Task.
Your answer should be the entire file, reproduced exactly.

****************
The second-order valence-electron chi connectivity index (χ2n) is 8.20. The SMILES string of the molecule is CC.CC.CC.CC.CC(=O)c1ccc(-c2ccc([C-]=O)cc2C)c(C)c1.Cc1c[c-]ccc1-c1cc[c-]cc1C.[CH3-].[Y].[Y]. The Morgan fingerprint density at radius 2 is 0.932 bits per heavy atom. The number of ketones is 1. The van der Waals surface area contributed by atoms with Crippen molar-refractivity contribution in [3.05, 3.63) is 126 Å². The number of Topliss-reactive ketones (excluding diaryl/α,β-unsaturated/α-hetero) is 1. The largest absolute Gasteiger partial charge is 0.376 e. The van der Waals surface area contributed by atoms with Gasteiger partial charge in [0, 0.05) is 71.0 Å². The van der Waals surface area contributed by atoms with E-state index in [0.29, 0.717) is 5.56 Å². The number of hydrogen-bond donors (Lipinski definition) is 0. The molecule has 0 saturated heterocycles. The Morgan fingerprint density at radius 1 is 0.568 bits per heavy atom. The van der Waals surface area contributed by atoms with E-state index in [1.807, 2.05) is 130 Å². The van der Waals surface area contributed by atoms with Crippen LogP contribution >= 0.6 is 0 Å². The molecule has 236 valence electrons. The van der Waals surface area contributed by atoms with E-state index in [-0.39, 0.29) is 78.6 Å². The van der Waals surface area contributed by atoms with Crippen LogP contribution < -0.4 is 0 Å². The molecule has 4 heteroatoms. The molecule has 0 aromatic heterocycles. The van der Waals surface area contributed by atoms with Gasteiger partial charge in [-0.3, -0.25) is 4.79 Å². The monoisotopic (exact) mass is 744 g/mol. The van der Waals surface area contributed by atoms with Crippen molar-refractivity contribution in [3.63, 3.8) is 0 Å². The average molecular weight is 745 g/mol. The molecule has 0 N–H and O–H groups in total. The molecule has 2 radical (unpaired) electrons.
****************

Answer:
The second-order valence-electron chi connectivity index (χ2n) is 8.20. The SMILES string of the molecule is CC.CC.CC.CC.CC(=O)c1ccc(-c2ccc([C-]=O)cc2C)c(C)c1.Cc1c[c-]ccc1-c1cc[c-]cc1C.[CH3-].[Y].[Y]. The Morgan fingerprint density at radius 2 is 0.932 bits per heavy atom. The number of ketones is 1. The van der Waals surface area contributed by atoms with Crippen molar-refractivity contribution in [3.05, 3.63) is 126 Å². The number of Topliss-reactive ketones (excluding diaryl/α,β-unsaturated/α-hetero) is 1. The largest absolute Gasteiger partial charge is 0.376 e. The van der Waals surface area contributed by atoms with Gasteiger partial charge in [0, 0.05) is 71.0 Å². The van der Waals surface area contributed by atoms with E-state index in [0.29, 0.717) is 5.56 Å². The number of hydrogen-bond donors (Lipinski definition) is 0. The molecule has 0 saturated heterocycles. The Morgan fingerprint density at radius 1 is 0.568 bits per heavy atom. The van der Waals surface area contributed by atoms with E-state index in [1.807, 2.05) is 130 Å². The van der Waals surface area contributed by atoms with Crippen LogP contribution >= 0.6 is 0 Å². The molecule has 236 valence electrons. The van der Waals surface area contributed by atoms with E-state index in [-0.39, 0.29) is 78.6 Å². The van der Waals surface area contributed by atoms with Crippen LogP contribution < -0.4 is 0 Å². The molecule has 4 heteroatoms. The molecule has 0 aromatic heterocycles. The van der Waals surface area contributed by atoms with Gasteiger partial charge in [-0.3, -0.25) is 4.79 Å². The monoisotopic (exact) mass is 744 g/mol. The van der Waals surface area contributed by atoms with Crippen molar-refractivity contribution in [3.63, 3.8) is 0 Å². The average molecular weight is 745 g/mol. The molecule has 0 N–H and O–H groups in total. The molecule has 2 radical (unpaired) electrons.